- I am here to learn so by Zach Blas

🕢🔇⛔️
The Other Nefertiti (2015)
An artistic intervention by Jan Nikolai Nelles and Nora Al- Badri.
By orchestrating a leak of the 3d file information of the Nefertiti bust, they wished to “activate the artefact, to inspire a critical re-assessment of today’s conditions and to overcome the colonial notion of possession in Germany's museums.”
With regard to the notion of belonging and possession of material objects of other cultures, the artists intention is to make cultural objects publicly accessible and to promote a contemporary and critical approach on how the “Global North“ deals with heritage and the representation of “the Other”.
We should tell stories of entanglement and Nefertiti is a great case to start with to tell stories from very different angles and to see how they intertwine.
- The other Nefertiti by Nora Al-Badri & Jan Nikolai Nelles

🕣🇪🇬🖨
Actroid: Ashley from Oddcasts (2019) 
Ashley is “a virtual nurse for human patients. Her appearance and voice were developed by ODDCAST, a provider of text-to-speech software.
[...] The possibility of discrimination on the basis of simulated femininity has long been part of the code of female impersonators. Alexa has a plethora of responses should she face harassment.” In her installation OFFREAL, Malin Kuht gives the virtual assistants their say.
- Malin Kuth: OFFREAL (2019)

🕤🎚🎙
A Ghost for De-Calibration (2019)
Soon after the release of a Vernacular of File Formats (2010), a sequence of nonconsensual, non-attributed instances of exploitation appeared: my face became an embellishment for cheap internet trinkets such as mugs and sweaters and application buttons proprietary glitch softwares. The image, exploited by artists and creators alike, started to lose its connection to the source—to me—and instead became the portrait of no one in particular, a specter, similar to a Shirley test image, though in this case, a Shirley for de-calibration.
Last May (2019) I was asked to lend the image to Vogue (the US fashion magazine). I took this as an opportunity to reclaim the image in the only way I could imagine possible - by renaming the portrait formally known as “Blinx (from a Vernacular or File Formats)” to “A Ghost for De-calibration”. With this small, probably to most invisible action, I wish to take a stand against the discourse of color test cards and promote the consideration and creation of alternative cards and resolutions.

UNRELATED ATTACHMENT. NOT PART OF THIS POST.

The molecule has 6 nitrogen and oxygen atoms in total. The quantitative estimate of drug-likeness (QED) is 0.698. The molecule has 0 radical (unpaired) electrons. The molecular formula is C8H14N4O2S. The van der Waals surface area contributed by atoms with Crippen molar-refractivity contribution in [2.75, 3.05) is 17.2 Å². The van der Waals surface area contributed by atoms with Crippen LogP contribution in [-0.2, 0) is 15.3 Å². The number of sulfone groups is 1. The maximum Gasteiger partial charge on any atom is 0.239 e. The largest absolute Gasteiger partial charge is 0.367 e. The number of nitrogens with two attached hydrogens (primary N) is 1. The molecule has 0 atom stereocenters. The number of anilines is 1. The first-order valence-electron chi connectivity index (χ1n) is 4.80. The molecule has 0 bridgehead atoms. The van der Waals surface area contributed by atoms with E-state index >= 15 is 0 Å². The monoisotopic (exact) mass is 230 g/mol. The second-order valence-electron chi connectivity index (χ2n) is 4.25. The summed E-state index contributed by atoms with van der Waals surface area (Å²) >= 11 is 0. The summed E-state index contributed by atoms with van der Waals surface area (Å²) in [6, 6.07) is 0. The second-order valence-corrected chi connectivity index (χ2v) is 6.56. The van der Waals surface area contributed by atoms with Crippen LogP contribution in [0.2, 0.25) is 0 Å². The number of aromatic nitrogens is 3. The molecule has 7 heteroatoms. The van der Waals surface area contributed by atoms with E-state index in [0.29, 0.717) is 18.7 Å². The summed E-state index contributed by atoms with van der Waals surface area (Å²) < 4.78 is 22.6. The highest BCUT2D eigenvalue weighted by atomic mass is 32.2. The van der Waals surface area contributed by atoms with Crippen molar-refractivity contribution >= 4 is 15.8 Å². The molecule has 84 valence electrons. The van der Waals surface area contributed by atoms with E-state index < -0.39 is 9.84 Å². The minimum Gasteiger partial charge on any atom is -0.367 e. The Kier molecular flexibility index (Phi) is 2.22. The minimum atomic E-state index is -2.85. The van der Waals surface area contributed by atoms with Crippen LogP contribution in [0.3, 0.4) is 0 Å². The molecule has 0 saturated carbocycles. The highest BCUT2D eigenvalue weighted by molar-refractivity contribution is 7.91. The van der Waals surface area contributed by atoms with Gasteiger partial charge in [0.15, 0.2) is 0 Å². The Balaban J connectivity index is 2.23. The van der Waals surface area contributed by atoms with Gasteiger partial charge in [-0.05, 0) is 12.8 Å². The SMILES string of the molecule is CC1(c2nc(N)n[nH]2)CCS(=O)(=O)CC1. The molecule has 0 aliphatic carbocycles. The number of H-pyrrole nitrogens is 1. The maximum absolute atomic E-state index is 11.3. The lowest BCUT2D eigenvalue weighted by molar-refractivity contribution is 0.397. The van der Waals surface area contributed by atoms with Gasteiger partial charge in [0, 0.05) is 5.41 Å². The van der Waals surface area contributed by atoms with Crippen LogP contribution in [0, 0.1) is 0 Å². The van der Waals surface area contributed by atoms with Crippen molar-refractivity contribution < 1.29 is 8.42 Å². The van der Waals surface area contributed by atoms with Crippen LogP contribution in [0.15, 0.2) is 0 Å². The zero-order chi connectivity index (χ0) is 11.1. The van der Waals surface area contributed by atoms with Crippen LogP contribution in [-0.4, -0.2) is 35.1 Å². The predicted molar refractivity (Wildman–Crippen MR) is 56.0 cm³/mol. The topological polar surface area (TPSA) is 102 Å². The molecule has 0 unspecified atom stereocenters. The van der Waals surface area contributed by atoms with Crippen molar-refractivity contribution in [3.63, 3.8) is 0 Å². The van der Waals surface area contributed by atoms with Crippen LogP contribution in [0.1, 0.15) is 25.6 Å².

- De-Calibration Card

🕥🌀📏🏴‍☠️
365 Perfect decalibration (2019-2020)
365 perfect is “the best FREE virtual makeup app, period. It’s like having a glam squad in your pocket!”
The options in the app include virtual photo make-up, which has filters such as ‘delete blemishes’, or ‘brighten and soften skin’. It can also deepen the smile, put lipstick or even lip tatoos, enlarge the eyes and make the face slimmer, lift the cheeks, enhance the nose, or resize the lips. And lets not forget to whiten the teeth, add eyelashes, eye liner and eyebrows and finally change the hairstyle.
This sticker is created by using the app to make myself perfect. not once, not twice, but hundreds of times over, more perfection one year along.
If everyday I could get just one shade lighter, slimmer cheeks or bigger eyes... how perfect would I become?
By re-saving my newly beautified face every iteration, the artifacts of a re-compressed JPEG and the absurdity of our beautifying standards are amplified.
- 365 Perfect

🕦✅💚🦠



365 Perfect Decalibration (2019-ongoing)




Seven one of a kind archival prints that each come with an embedded Artivive AR video (please download the Artivive app to see AR content).
The prints are embedded in a custom build list of wood that has a test target extruding out of it.


1. Decalibrated Self portrait with USAF1951 Resolution test Tri-bars [46 x 58 cm including black square]
2. Decalibrated Self portrait with quarter Siemens Star and DIY Test Resolution Target for Pixel Resolution [39 x 45 cm with extruding DIY Test Resolution Target]
3. Decalibrated Self portrait with Facial Recognition crosshair [47 x 38 cm including extruding crosshair]
4. Decalibrated Self portrait with Ronchigrams for mirror curvature testing [45 x 58 cm including Ronchigrams]
5. Decalibrated Ariane Shutterstock model with Modulation Transfer Function Tests, Fitz Patrick Scale, Discrete Cosine Transform and Quadrant Pattern registration marks [41 x 37 cm including extruding Modulating Transfer Function Test]
Measurements approximate and do not include custom build list


For Rainbows END festival The 365 Perfect Decalibration series has grown to include les inconnues

A. La Inconnue de la Seine (aka: CPR ANNIE / ANNIE R U OK?) with noise stripe (42.16 x 55.21 cm)
B. Lena JPEG with DCT extrusion  (46.06 x 46.06 cm)
C. Tay Tweets with Facial Recognition crosshair (55 x 55 cm)
Measurements approximate and do include custom build list

From the Shadow Knowledge catalogue: 
“In 365 Perfect, Menkman turns to mobile imaging softwares. 365 Perfect is “the best FREE virtual makeup app, period. It’s like having a glam squad in your pocket” - or so states the software.